How a drug gets its name

A guide to the naming process for pharmaceuticals.
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Francis Scialabba

· 4 min read

Domperidone, Anakinra, Pancuronium. Prescription drugs have some pretty weird names, but that’s not (just) because pharmaceutical executives have a weird sense of humor. There are actually a lot of science and safety regulations behind drug names.

Pharma companies have to keep safety in mind when it comes to names, because if two drugs have names that sound too much alike, providers could easily mistake one for the other, Scott Piergrossi, president of creative at Brand Institute, a company that works with drugmakers to come up with brand names, told Healthcare Brew.

A drug’s name could also affect how much it costs—it could influence how physicians, pharmacy benefit managers, or investors perceive the drug, which could impact how it’s priced, according to the American Medical Association (AMA).

So here, take a microdose of journalism and join Healthcare Brew as we break down the complex (and lengthy) drug naming process.

On brand, or so generic?

Drugs have a generic name and a brand name.

For instance, Benadryl is a brand name for the drug diphenhydramine. The drugmaker gives the name “Benadryl” for marketing purposes, while “diphenhydramine” is a scientific name.

To add another layer of complexity, generics technically have two names: an International Nonproprietary Name, or INN, and a US Adopted Name, or USAN (at least, that’s in the US—every country has its own version of the USAN).

The INN comes first, according to Misti Spann, a principal scientist at the United States Pharmacopeia (USP). When a scientist discovers a new drug substance, they take it to the World Health Organization’s INN program, which names the drug based on its chemical structure and intended use.

For example, allergy medicines generally end with “amine” (like diphenhydramine, the generic version of Benadryl) to signify that it’s an antihistamine, Spann said. And pain meds, like ibuprofen and naproxen, typically end in “en.” A drug’s INN is the same in every country.

Once a drugmaker applies for approval of its drug in a specific country, that country will give it a name as well, according to Spann. In the US, that’s the USAN.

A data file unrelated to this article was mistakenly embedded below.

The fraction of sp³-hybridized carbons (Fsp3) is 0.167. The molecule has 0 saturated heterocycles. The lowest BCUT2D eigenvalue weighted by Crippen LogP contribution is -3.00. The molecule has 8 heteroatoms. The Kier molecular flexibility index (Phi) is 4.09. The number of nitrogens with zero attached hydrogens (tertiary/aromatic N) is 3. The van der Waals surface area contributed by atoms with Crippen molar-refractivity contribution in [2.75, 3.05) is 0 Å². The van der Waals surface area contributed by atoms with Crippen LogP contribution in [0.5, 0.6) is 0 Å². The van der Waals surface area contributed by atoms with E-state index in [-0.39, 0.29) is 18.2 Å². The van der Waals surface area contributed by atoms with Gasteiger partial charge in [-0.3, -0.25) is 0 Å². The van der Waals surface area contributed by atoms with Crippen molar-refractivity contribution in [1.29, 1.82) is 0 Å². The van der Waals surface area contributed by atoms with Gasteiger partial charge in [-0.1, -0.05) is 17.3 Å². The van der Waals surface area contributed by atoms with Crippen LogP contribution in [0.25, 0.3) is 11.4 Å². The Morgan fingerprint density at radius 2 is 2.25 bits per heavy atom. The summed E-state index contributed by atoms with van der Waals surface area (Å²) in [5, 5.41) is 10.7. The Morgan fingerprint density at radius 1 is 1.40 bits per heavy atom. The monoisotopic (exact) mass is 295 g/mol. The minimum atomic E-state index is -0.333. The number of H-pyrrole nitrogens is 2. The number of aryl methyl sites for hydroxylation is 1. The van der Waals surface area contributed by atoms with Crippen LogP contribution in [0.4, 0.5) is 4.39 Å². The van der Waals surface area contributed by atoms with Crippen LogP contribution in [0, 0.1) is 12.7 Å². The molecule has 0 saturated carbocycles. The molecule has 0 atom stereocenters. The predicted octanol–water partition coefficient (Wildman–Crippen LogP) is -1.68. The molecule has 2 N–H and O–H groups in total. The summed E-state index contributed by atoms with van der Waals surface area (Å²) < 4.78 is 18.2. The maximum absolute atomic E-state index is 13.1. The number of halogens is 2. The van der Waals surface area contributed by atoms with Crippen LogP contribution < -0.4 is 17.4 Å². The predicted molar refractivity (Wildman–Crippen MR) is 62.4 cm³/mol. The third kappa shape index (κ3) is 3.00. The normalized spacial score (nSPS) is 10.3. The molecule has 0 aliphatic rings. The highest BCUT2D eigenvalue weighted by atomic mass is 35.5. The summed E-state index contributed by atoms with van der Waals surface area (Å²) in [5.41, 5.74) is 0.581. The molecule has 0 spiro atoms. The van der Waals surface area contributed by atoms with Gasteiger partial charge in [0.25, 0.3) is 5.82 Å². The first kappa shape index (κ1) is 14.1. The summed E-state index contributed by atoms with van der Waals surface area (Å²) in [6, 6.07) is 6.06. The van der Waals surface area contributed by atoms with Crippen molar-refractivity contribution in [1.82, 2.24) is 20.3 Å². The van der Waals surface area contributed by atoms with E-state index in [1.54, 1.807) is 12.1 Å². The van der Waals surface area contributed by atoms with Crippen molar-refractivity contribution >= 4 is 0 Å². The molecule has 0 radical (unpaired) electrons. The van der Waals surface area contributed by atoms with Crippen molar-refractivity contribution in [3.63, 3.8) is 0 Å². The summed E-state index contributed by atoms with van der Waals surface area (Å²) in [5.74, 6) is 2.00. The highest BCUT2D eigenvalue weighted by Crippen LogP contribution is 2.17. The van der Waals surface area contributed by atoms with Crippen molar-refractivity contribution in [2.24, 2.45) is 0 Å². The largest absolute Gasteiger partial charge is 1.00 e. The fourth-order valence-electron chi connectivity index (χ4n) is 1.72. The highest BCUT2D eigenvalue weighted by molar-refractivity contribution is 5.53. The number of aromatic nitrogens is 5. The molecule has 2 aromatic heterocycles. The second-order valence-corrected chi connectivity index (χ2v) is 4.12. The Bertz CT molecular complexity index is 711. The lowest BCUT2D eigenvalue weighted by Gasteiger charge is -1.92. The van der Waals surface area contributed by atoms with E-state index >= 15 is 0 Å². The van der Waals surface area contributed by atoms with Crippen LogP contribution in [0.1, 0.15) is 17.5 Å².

Most of the time, the INN and USAN are the same, according to Spann. And usually, the USAN is the same across countries as well. But there are some drugs, like acetaminophen, that were approved before these naming standards were set in place in the 1960s—so outside the US, they may have a different name (acetaminophen is called paracetamol outside of the US).

Playing with the brand

Brand names are where the creativity comes in.

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Piergrossi said his team starts with collecting as much information about the drug as possible. Then, they come up with about 2,000 names. His team tries to come up with names that illustrate what the drug does, are relatively easy to pronounce, and are differentiated from the competition.

“They want a name that’s gonna be safe to prescribe, but a name that’s easy to market, has potentially an emotive element, something that resonates with the target audience. So it’s a balancing act,” he said.

Brand Institute screens those names through software that looks for similarities to other names, and whether the name meets regulatory standards. Regulatory agencies, like the FDA, require that drug names aren’t overly promotional and don’t make any claims that aren’t supported by clinical data.

They’ve got a little list

That list of 2,000 names gets narrowed down to about 75, Piergrossi said, and Brand Institute then presents the list to the drugmaker. The drugmaker narrows those names down to about 50, and then Brand Institute will screen that list for existing trademarks.

The list gets cut down again to about 25 names, which is when the Brand Institute does some market research, according to Piergrossi. They’ll test how marketable the name is, and whether it’s easy to pronounce and remember. During this time, they’ll also do linguistic screenings to make sure the name doesn’t mean something inappropriate in any major languages, he added.

In the end, Brand Institute gives the drugmaker a handful of names. 

A few are “high confidence” names, meaning Brand Institute is very confident they’ll get regulatory approval, and a few are backups that the institute is still pretty sure would get approved.

“All of that is why the end product of a pharmaceutical brand name is an inventive name that’s very unique,” Piergrossi said.

So next time you’re watching a pharmaceutical commercial and thinking how strange the drug’s name is, remember that there were thousands of other names in contention, and they landed on Philith.

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Healthcare Brew covers pharmaceutical developments, health startups, the latest tech, and how it impacts hospitals and providers to keep administrators and providers informed.